Betsy Robinson, author of funny literary stories about flawed people, is a perpetual seeker of truth.

From books to music to theater and fine art, from online TV to DVDs, this blog takes a look at current culture through a spiritual perspective — with a touch of humor.

Materials under the "review" tag are a mix of free review copies (books, DVDs, etc.) in exchange for a review, to library copies, to materials and tickets I've paid for.

A Really Bad Hair Day (Feb. 13 blog)

The Art of Collapsing (Feb. 6 blog)

Life is only temporary says Evan Handler (Jan. 28 blog)

The New World of Finance (Jan. 28 blog)

All about growing up in a cult (April 16 blog)

Fierce Giving (Jan. 8 blog)











(Copyright © 2008-2014 Betsy Robinson. All rights reserved)

Notes from a Crusty Seeker

Staying Inspired

March 30, 2009

Tags: Unemployment, compassionate wisdom, healing

Last Wednesday night, storyteller extraordinaire Laura Simms described the moment during an international phone call when she made the split second decision to adopt her son, Ishmael Beah, a former child soldier in Sierra Leone who would go on to become a bestselling writer and an advocate for children trapped in wars. “If I can get out of here, can I live with you?” he asked. “The phone may cut off and I need you to tell me the truth.” “Yes,” she screamed. “Yes!” and the phone went dead.

She described that moment as one of electrocution — the instant and complete realignment of every cell in her body. It was a moment when Spirit demanded something sudden and life-changing — what the oracle Viking Runes refer to as “an empty-handed leap into the void” — and she said, “Yes!”

She told the story at a “Friend Raising Party” at Tibet House in New York City given by a two-year old organization called Stay Inspired, the brainchild of a very unusual guy named Charlie Hess. (more…)

The Yoga of Beautiful Jewelry

March 25, 2009

Tags: fun, compassionate wisdom

The first thing I notice about the woman crossing the hill to me in Central Park is color. Sizzling grey-blue jacket, violet scarf, purple something else topped by a mane of chestnut hair shining golden in the sunlight, penetrating green eyes flecked with something that stops you dead and demands attention. Her colors are so radiant that it isn’t until we are face to face that I realize I know her.

Mikelle Terson was my aerobics teacher about 20 years ago. I remember the colors even then: after an hour of sweating, she led a cool-down visualization of kaleidoscopic golden light, wafts of green, and cool blue pools of peace. (more…)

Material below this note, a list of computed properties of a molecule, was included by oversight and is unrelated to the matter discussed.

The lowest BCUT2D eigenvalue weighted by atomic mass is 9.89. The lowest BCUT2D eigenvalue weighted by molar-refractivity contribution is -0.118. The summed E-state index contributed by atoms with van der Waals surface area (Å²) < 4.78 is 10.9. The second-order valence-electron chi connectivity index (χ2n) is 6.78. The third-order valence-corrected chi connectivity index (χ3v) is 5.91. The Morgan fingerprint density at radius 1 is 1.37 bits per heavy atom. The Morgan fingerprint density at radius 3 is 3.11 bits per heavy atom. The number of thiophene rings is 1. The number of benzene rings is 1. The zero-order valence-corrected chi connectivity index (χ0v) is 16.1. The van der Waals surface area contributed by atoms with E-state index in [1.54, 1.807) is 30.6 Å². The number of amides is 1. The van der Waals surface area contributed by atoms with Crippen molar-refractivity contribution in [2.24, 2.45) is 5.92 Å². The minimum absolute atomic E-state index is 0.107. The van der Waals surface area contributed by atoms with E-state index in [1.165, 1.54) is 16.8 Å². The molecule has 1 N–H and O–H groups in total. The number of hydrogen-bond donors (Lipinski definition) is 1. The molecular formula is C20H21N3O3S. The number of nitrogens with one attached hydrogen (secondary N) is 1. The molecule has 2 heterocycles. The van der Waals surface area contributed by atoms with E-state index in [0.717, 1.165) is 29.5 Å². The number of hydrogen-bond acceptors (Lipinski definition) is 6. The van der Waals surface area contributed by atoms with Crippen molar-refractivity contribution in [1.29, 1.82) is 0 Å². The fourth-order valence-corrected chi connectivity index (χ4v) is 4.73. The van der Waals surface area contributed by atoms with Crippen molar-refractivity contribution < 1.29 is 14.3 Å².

The Holy Quiet of Edgar Sawtelle

March 15, 2009

Tags: healing, fun, review

After 38 weeks on the New York Times Best Sellers list and much discussion at Oprah’s Book Club, The Story of Edgar Sawtelle hardly needs more talk. So the end. No more words. No more discussion about this remarkable epic.

However, there’s something else. Something even more remarkable to discuss. It has to do with how many people are choosing to read this 562-page novel. In this day of multi-tasking, twittering, and twaddling, millions of people are setting aside days on end to disappear into the holy quiet birthed by this story. (more…)

Church in a Greenhouse

March 8, 2009

Tags: Cost Cutting, Unemployment, healing


I eat a lot of lettuce. I just love the stuff. And even before the recession and getting laid off, I had a lust for homegrown salad. Since I live in an indoor jungle, it seems natural to extend it into my fifth-floor apartment window boxes, and to learn the art of lettuce growing from seeds, I recently joined my local community garden. An unexpected benefit was that the garden’s greenhouse is located behind the world famous Cathedral Church of St. John the Divine. The Cathedral is not only a breathtaking work of architecture, but it has a long history of supporting progressive causes and a mission to be “a house of prayer for all people and a unifying center of intellectual light and leadership.” Technically what’s happening in the greenhouse is not one of the Cathedral’s many service programs, but, for me, it has become church in a greenhouse — a weekly dose of horticultural therapy. (more…)

Tierney Sutton’s DESIRE

March 2, 2009

Tags: compassionate wisdom, fun, review

Teachers of self-actualization often use an exercise where you stare into another person’s eyes for a long time. If you’re not used to it, your eyeballs can go spastic. If you’re practiced at the exercise, all kinds of things can happen: Sometimes the person in front of you morphs. Their face literally changes so that it becomes like watching a special effects movie.

Listening to jazz singer Tierney Sutton’s new CD, Desire, is something like this. (more…)

Selected Works

novel
Big Moose Prize-winning novel
a funny, sometimes sad, story of negotiating life without a clue

Coming soon — a funny book for foodies who are committed to self-change through self-awareness
an epistolary memoir ... sort of
A funny and moving little book for anyone who's had a mother or struggled with being human.
anthology of stories and plays
includes Darleen Dances and stories below

play
1-act play

short story
the problem with worrying about the future

true story
Why I don't believe in death.

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